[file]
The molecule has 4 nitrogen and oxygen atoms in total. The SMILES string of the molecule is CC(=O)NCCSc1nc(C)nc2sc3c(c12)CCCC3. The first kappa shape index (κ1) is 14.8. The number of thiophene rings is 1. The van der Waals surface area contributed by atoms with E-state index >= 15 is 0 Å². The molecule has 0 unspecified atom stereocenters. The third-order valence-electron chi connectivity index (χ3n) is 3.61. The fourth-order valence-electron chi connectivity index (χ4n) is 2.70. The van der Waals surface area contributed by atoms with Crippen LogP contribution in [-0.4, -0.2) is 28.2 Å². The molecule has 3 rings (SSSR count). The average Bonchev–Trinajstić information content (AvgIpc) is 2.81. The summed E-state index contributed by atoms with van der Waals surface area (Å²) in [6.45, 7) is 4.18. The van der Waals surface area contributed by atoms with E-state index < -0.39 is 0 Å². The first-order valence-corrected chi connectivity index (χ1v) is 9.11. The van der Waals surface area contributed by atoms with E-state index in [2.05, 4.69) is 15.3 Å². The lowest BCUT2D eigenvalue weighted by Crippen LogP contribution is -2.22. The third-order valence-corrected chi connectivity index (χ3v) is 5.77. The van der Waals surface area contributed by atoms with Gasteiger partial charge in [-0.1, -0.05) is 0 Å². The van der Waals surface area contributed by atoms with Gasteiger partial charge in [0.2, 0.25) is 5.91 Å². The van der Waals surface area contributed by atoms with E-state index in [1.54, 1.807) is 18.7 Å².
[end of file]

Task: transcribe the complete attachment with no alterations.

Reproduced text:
The molecule has 4 nitrogen and oxygen atoms in total. The SMILES string of the molecule is CC(=O)NCCSc1nc(C)nc2sc3c(c12)CCCC3. The first kappa shape index (κ1) is 14.8. The number of thiophene rings is 1. The van der Waals surface area contributed by atoms with E-state index >= 15 is 0 Å². The molecule has 0 unspecified atom stereocenters. The third-order valence-electron chi connectivity index (χ3n) is 3.61. The fourth-order valence-electron chi connectivity index (χ4n) is 2.70. The van der Waals surface area contributed by atoms with Crippen LogP contribution in [-0.4, -0.2) is 28.2 Å². The molecule has 3 rings (SSSR count). The average Bonchev–Trinajstić information content (AvgIpc) is 2.81. The summed E-state index contributed by atoms with van der Waals surface area (Å²) in [6.45, 7) is 4.18. The van der Waals surface area contributed by atoms with E-state index < -0.39 is 0 Å². The first-order valence-corrected chi connectivity index (χ1v) is 9.11. The van der Waals surface area contributed by atoms with E-state index in [2.05, 4.69) is 15.3 Å². The lowest BCUT2D eigenvalue weighted by Crippen LogP contribution is -2.22. The third-order valence-corrected chi connectivity index (χ3v) is 5.77. The van der Waals surface area contributed by atoms with Gasteiger partial charge in [-0.1, -0.05) is 0 Å². The van der Waals surface area contributed by atoms with Gasteiger partial charge in [0.2, 0.25) is 5.91 Å². The van der Waals surface area contributed by atoms with E-state index in [1.54, 1.807) is 18.7 Å².